Robert (gurdonark) wrote,
Robert
gurdonark

Common Meter




I'm always impressed by things that English majors and people who roast marshmallows around campfires know. Since the advent of google, I sometimes even supplement the question "why?" with the question "how?".

Last night, I drove home from one of those Baltimore trips in which I arrived in the city at 11 p.m., took a curious and cool surface rail to my hotel, attended a meeting all morning, and flew out in the afternoon. I pondered the "Amazing Grace"/"Gilligan's Island" melody/meter conundrum.

It's not a particularly obscure fact. "Gilligan's Island" and "Amazing Grace" use the same meter.
You can sing one of them to the tune of the other. As any church camp aficionado knows, the same holds true for "House of the Rising Sun". "Gilligan's Island" sounds good when sung to the tune of "House of the Rising Sun", you see, even when sung by an exhausted middle-aged man driving alone with the BBC news as the backing band.

Tonight while I pondered, weak and weary (no, wait, that's Poe--wrong meter), I decided to do some intrinsically healthy factual research into this question. I knew that all these song lyrics share a common meter. But I did not know what the meter is called.

It turns out that the meter is 8686, based on the number of syllables in each line. This meter is called "The Common Meter", because it is so common in church hymns. For instance, the Methodist classic "O For a Thousand Tongues to Sing" is in common meter, and can be handily sung to the tune of "House of the Rising Sun".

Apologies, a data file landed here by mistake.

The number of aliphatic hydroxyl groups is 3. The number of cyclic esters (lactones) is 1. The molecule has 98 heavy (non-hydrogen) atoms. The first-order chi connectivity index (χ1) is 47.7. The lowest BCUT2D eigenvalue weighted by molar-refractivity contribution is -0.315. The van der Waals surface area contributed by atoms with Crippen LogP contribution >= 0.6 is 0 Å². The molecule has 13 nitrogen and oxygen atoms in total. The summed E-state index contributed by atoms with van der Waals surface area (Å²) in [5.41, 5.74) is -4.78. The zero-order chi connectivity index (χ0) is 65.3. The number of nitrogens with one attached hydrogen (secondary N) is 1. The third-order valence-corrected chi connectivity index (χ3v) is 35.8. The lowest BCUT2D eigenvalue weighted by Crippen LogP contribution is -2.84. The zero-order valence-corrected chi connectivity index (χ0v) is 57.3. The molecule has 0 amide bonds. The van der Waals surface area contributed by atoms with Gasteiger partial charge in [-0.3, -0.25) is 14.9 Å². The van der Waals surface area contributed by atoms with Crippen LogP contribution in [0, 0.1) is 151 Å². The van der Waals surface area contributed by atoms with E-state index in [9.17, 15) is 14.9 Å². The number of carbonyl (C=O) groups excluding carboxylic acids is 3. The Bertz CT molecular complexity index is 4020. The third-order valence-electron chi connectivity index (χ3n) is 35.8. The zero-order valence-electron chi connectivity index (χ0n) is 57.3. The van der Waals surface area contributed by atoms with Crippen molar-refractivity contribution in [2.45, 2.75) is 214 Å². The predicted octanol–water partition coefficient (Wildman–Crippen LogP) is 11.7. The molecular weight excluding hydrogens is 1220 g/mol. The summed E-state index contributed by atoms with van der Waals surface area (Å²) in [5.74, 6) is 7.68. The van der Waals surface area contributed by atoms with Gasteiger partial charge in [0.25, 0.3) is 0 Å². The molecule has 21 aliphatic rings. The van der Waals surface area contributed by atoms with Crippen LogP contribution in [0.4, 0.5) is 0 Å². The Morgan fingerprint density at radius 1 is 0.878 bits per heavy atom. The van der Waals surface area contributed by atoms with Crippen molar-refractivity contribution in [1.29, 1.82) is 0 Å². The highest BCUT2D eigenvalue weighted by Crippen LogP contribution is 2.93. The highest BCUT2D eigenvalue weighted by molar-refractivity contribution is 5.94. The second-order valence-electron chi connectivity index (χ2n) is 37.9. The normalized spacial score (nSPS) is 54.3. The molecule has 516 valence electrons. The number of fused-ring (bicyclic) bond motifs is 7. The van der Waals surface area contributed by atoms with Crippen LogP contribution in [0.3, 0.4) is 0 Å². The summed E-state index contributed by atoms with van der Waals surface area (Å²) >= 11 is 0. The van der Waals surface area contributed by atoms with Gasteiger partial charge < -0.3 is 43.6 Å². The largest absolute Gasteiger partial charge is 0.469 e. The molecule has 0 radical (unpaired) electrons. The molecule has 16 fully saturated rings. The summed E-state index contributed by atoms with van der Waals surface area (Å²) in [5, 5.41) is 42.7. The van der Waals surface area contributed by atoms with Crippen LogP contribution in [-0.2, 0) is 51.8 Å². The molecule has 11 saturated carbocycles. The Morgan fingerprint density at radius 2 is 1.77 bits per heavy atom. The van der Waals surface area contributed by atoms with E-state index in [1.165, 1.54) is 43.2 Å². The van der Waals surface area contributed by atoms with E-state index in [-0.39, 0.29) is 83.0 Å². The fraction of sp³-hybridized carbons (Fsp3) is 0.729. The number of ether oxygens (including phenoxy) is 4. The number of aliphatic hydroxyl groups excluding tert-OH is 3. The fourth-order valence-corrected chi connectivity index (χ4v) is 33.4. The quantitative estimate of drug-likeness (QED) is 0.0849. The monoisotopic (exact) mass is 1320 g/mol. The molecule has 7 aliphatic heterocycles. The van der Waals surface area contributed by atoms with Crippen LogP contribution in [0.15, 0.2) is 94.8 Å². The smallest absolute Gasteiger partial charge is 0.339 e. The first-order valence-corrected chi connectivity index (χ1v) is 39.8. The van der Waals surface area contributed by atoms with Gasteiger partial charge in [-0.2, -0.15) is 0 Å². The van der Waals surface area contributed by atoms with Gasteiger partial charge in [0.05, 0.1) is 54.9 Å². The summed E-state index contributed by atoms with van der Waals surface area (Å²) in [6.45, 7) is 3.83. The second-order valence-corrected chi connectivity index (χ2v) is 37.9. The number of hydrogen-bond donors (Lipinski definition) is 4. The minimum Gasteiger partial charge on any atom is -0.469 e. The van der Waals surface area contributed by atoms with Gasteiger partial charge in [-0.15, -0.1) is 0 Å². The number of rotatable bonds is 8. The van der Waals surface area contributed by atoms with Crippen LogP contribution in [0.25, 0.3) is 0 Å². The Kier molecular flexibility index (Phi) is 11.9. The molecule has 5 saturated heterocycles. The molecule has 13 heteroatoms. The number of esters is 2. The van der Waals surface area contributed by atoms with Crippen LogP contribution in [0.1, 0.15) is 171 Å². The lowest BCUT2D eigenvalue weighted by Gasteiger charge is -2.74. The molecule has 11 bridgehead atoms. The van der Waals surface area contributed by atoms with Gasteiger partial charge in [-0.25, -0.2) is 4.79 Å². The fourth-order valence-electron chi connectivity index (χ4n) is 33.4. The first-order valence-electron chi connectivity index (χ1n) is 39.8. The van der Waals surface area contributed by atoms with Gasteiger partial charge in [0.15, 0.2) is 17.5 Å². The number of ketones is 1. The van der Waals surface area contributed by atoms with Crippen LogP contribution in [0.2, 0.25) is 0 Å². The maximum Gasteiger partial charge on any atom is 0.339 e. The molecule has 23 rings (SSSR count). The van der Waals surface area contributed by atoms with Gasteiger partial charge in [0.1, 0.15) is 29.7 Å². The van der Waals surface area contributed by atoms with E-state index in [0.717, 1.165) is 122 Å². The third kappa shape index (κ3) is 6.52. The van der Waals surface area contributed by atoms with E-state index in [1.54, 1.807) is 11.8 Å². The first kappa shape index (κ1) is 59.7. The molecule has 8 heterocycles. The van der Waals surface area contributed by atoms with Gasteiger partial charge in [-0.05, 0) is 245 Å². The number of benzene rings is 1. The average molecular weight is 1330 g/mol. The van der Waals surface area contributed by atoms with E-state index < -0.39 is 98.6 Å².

Precocious literature graduate students also know that much of Emily Dickinson's work, stray musings of AE Housman, and no doubt entirely random sections of the telephone book all also operate in 8686 meter.

I find this an uncommonly off-the-meter trivial fact to know. I recognize that this is not the kind of trivia that wins one points at the 1980s version of trivial pursuit. It's got this way of being obvious and yet not obvious enough, somehow. If there is an antonym phrase to "hide in plain sight" it would not be "found in invisibility", I suppose, but you get the idea. Actually, "found in invisibility" sums up certain aspects of my social life in a younger era.

Now I'm combing cyberspace, hunting for pre-1923 poems written in Common Meter. I have this idea that I can then sing the poem over "amazing grace", record the result, and add to my personal amusement. Never mind that I am not much good at recording singing. It's worth a try.

This issue of hymn, poem and meter is particularly intriguing to me since 8:30 a.m. on Sunday.
That is the time that my wife and I eschewed the traditional 11:00 a.m. service for the "contemporary" early service.

I remember in childhood how the "popular music is sinful" debate seeped into even sections of our open-minded and non-controversial little Methodist church--the kind of church in which they put up little slide-in hymn numbers on the wall each Sunday, to simplify the burden imposed by actually having to read the program.